Ever Heard of SAD (Seasonal Affective Disorder)? Do you seem to develop “winter blues” that linger until spring comes each year and its more than just a post-holiday slump?
Seasonal depression is a type of depression which can be triggered by the change of seasons and most commonly begins in late fall.
You can also get a mild version of SAD known as the “winter blues.” It’s normal to feel a little down during colder months. You may be stuck inside, and it gets dark early.
About 5% of adults in the U.S experience SAD. It tends to start in young adulthood (usually between the ages of 18 and 30). SAD affects women more than men, though researchers aren’t sure why.
Here are the signs of Seasonal Affective Disorder (SAD)
• Frustration, anxiety, excitement
• Loss of energy and excessive fatigue;
• Lack of interest in engaging with others
• Changes in sleep patterns – sleeping too much or too little
How to manage Seasonal blues and cabin fever
If you’re feeling a little down this winter, here are some things you can do to lift your spirits and fight cabin fever.
- Get outside:
Lack of sunlight can disrupt your body’s sleep-wake cycle. One way to feel better is to pack up, put on your non-slip boots, and get outside. Exposure to natural light will make you feel better and resets your body clock.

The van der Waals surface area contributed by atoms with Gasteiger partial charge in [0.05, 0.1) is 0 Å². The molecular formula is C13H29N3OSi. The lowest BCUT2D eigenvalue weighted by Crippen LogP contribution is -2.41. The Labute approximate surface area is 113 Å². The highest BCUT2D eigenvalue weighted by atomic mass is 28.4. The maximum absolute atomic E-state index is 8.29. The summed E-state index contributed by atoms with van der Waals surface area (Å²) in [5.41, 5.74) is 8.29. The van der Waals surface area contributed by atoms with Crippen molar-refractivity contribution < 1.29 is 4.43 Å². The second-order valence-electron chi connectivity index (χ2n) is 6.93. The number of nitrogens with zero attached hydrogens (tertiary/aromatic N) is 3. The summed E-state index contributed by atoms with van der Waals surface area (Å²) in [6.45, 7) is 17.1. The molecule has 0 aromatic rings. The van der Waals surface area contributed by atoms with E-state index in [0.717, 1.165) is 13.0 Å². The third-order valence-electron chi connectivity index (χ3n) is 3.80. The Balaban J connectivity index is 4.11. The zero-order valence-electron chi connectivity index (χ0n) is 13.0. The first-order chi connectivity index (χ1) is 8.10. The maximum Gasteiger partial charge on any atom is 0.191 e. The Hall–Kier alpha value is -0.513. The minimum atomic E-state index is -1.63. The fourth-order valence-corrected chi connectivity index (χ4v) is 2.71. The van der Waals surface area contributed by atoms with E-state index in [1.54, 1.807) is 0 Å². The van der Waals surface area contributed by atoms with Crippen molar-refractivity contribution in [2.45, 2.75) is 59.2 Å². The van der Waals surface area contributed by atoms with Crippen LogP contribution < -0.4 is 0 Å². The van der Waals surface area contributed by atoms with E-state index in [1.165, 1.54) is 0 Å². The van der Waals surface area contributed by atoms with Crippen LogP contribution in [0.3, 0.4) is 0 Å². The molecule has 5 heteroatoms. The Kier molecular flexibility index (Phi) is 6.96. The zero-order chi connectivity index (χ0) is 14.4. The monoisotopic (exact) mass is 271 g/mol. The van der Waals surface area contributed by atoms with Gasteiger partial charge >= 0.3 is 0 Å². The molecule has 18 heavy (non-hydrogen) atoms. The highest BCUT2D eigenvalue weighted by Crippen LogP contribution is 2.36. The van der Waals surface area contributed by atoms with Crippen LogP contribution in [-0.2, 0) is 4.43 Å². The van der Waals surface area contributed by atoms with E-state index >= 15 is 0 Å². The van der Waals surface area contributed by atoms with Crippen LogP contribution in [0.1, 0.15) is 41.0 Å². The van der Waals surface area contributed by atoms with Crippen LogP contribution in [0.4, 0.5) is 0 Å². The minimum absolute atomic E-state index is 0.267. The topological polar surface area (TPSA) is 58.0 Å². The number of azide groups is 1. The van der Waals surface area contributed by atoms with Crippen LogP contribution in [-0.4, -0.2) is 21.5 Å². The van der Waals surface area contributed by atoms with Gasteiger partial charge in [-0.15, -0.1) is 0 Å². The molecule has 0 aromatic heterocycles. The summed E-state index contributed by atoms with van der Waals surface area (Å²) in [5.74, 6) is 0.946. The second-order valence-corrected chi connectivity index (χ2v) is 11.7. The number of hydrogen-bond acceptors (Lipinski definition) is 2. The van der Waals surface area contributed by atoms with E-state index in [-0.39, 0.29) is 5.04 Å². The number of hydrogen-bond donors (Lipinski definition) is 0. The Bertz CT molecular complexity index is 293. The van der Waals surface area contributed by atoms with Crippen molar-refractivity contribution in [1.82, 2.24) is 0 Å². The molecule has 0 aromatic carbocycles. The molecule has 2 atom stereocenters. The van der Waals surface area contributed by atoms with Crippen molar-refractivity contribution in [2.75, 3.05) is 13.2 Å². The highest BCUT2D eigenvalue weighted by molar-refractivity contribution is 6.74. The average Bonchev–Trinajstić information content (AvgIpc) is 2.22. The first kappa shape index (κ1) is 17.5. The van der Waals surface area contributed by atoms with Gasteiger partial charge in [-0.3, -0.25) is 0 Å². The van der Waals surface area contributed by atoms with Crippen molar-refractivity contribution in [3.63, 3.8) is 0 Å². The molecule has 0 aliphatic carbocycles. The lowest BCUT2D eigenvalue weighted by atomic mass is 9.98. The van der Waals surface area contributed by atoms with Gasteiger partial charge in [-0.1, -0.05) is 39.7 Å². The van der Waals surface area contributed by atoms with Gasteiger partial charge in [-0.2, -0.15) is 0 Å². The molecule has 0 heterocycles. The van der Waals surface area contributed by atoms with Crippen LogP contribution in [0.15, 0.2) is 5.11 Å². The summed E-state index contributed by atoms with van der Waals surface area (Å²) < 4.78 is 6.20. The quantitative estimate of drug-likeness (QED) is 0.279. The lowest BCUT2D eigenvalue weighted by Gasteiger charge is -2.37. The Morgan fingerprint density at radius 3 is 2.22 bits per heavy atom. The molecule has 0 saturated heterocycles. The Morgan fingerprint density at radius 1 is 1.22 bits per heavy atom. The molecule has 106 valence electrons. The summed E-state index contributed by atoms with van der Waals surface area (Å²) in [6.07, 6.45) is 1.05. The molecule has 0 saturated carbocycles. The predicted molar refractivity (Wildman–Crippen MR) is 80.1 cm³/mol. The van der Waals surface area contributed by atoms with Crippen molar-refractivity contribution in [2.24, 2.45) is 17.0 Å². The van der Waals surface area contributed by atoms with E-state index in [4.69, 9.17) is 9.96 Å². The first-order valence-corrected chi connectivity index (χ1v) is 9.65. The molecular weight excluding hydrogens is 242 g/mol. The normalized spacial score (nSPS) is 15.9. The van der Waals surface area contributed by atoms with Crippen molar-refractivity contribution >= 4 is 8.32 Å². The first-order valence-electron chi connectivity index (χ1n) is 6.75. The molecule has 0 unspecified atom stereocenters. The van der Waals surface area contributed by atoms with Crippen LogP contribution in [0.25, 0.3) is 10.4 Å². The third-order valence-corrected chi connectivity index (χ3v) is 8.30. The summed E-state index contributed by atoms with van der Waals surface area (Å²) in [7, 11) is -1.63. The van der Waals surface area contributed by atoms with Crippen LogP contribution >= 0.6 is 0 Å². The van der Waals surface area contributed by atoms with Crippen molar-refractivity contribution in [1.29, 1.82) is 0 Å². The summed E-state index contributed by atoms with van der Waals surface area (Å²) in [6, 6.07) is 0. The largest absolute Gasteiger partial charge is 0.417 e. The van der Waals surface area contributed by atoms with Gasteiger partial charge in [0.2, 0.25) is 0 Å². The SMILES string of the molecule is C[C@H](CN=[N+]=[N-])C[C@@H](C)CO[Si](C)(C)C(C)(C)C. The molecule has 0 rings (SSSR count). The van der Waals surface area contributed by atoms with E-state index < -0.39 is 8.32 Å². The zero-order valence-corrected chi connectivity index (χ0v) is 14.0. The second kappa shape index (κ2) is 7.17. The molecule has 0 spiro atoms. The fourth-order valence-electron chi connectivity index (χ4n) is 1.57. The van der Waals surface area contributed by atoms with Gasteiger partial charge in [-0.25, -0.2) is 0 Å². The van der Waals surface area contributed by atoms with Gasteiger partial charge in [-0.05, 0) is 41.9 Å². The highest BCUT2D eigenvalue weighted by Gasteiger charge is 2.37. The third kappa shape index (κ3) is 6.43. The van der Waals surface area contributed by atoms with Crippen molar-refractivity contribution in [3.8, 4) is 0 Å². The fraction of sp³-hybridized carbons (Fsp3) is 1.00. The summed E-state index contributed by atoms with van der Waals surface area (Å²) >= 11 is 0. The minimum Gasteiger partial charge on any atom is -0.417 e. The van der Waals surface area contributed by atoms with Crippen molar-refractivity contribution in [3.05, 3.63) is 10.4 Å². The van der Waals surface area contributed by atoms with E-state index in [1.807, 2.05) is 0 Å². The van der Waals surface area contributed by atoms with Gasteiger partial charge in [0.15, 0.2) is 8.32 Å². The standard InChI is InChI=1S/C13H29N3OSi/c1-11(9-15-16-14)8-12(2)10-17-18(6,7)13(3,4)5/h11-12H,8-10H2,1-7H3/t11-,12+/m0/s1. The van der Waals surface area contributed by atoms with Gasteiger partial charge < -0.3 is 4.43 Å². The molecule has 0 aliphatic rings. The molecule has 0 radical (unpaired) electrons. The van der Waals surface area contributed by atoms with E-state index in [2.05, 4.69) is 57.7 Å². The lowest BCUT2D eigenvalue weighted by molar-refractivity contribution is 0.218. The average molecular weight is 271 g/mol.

- Increase physical activity:
Staying physically active and healthy will help you beat the blues at any time of the year. Low-impact exercises such as walking, chair yoga, and swimming are options to consider.
- Eat Healthy:
Eating a balanced diet can help alleviate symptoms. Leafy greens, berries, and lean protein can all help.
Open the blinds and curtains and turn on all the lights in your room. Green plants can also help brighten the room and ambience.
- Light therapy:
Use the ‘light box’ for 30-45 minutes a day. You should discuss this with your primary care physician before starting. These devices emit harmless ultraviolet rays that mimic natural sunlight and help regulate brain chemicals that tend to become imbalanced in the winter.
Although SAD goes away on its own but can take five month or more .Five months a year is a long time to be impaired and to suffer. If mood swings persist for more than two weeks, it may be time to seek help.